You knew that Assef would be in charge of something huge because Assef was always talking about how he would make the land differently and how he would control everything.

During the scene of getting Sohrab, Amir and Assef finish up some old business, which includes a fight. Assef makes Sohrab watch the whole thing, and he places his brass knuckles on and the fight begins. Sohrab stops the whole entire thing by slingshotting a brass ball into Assef’s eye. Amir and Sohrab leave and begin their new life.

Baba VS The Bears:

In the beginning of the book, Amir talks about Baba and his ‘bears’. Not like real bears, but struggles in his life. Baba was told that he was never going to get married, have a good life, and never be successful. Baba showed them that he could marry one of the best women in the whole town, have a son who has a great life, and start and own so many different business.

Because of all of Baba’s bears he fought, Amir got to life such a great life. Amir didn’t have to worry about being hungry or being undereducated. Amir lived in a huge, amazing, house that Baba built for a great life. Amir’s mom died when he was young so he never had a female body with him. Baba made sure that Amir’s life was never affected by that and he did that since he moved the two of them to America when the war in Afghanistan got bad.


I do believe that everyone should pick up this book and give it a try to read. The book is amazingly written and has a powerful message behind it, just because you might be gone, the connection will never die. Like Night, the book opens your mind and makes you see totally differently in the world today. You begin to see how lucky you are in the world today.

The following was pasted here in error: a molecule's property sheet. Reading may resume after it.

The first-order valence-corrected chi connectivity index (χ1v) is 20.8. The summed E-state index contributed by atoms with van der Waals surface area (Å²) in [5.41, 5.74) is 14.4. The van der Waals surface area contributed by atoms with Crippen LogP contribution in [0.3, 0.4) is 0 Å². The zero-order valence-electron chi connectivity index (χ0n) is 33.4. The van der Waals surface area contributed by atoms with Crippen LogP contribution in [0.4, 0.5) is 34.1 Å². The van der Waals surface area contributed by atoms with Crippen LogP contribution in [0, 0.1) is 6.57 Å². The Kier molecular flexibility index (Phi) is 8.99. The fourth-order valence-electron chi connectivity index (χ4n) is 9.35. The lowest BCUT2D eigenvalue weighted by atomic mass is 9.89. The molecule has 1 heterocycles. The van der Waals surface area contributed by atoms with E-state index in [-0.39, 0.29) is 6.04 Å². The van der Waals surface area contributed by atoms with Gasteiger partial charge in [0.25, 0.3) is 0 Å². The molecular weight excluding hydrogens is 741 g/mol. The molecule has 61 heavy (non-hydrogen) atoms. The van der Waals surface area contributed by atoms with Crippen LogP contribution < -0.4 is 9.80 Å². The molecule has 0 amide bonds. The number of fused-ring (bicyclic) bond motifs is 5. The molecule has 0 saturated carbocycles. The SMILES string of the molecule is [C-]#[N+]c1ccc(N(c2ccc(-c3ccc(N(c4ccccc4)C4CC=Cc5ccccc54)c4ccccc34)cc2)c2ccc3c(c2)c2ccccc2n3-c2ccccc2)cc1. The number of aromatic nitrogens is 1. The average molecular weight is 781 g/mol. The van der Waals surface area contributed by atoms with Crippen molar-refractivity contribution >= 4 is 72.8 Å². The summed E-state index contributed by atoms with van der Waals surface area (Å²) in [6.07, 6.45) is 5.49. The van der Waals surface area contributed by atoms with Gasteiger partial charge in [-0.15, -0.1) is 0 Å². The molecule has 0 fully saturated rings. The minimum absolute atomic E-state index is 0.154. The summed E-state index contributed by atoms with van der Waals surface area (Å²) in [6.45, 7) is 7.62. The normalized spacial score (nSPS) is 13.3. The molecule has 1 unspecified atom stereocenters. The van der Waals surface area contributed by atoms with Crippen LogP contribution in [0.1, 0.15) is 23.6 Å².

For you, a thousand times over

That had to be my favorite quote from the whole entire book. The book has Amir blame Hassan for something he never did. Hassan lied just to protect Amir, even after everything. Amir realizes why Hassan did that several years later, and he pays Hassan back by saving Sohrab from the terrible life he was having.

My Rating:

On Goodreads, I gave this book a 4 out of 5 stars, but in reality, it is more like a 4.2. The book was written amazingly, and it had a flow that I had never really seen in a book. While reading, you can feel the connection between all the characters and you feel like you are part of the book. There were parts where I had no idea what was going on because I had no clue what was going on in history while I was reading. It wasn’t until I found out more about the history of the book that I got more into it. Some of the characters I could have done without including:

  • Soraya, Amir’s wife
  • Assef’s friends

Without these characters, I understand that the book would be totally different but I really didn’t like them.

Movie Trailer:

Have you read this book or want to now? What did you think about the book? Have you seen the movie yet, since I still haven’t, but I own it. Let me know your thoughts in the comments!

Happy Reading,